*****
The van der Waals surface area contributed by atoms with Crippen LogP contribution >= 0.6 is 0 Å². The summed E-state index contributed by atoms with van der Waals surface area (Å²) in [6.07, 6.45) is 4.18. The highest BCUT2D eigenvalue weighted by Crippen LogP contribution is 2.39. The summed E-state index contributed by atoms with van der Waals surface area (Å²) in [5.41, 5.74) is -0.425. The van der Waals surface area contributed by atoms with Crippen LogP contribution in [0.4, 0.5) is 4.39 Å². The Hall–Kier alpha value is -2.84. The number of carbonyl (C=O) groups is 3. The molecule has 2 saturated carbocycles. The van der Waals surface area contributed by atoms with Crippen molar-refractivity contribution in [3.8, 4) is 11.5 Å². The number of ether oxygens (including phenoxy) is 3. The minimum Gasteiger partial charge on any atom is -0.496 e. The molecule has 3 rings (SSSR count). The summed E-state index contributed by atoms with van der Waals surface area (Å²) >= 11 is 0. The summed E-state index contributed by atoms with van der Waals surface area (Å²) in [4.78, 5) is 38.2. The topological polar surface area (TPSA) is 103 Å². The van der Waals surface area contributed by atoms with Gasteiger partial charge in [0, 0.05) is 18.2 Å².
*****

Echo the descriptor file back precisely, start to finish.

The van der Waals surface area contributed by atoms with Crippen LogP contribution >= 0.6 is 0 Å². The summed E-state index contributed by atoms with van der Waals surface area (Å²) in [6.07, 6.45) is 4.18. The highest BCUT2D eigenvalue weighted by Crippen LogP contribution is 2.39. The summed E-state index contributed by atoms with van der Waals surface area (Å²) in [5.41, 5.74) is -0.425. The van der Waals surface area contributed by atoms with Crippen LogP contribution in [0.4, 0.5) is 4.39 Å². The Hall–Kier alpha value is -2.84. The number of carbonyl (C=O) groups is 3. The molecule has 2 saturated carbocycles. The van der Waals surface area contributed by atoms with Crippen molar-refractivity contribution in [3.8, 4) is 11.5 Å². The number of ether oxygens (including phenoxy) is 3. The minimum Gasteiger partial charge on any atom is -0.496 e. The molecule has 3 rings (SSSR count). The summed E-state index contributed by atoms with van der Waals surface area (Å²) >= 11 is 0. The summed E-state index contributed by atoms with van der Waals surface area (Å²) in [4.78, 5) is 38.2. The topological polar surface area (TPSA) is 103 Å². The van der Waals surface area contributed by atoms with Gasteiger partial charge in [0, 0.05) is 18.2 Å².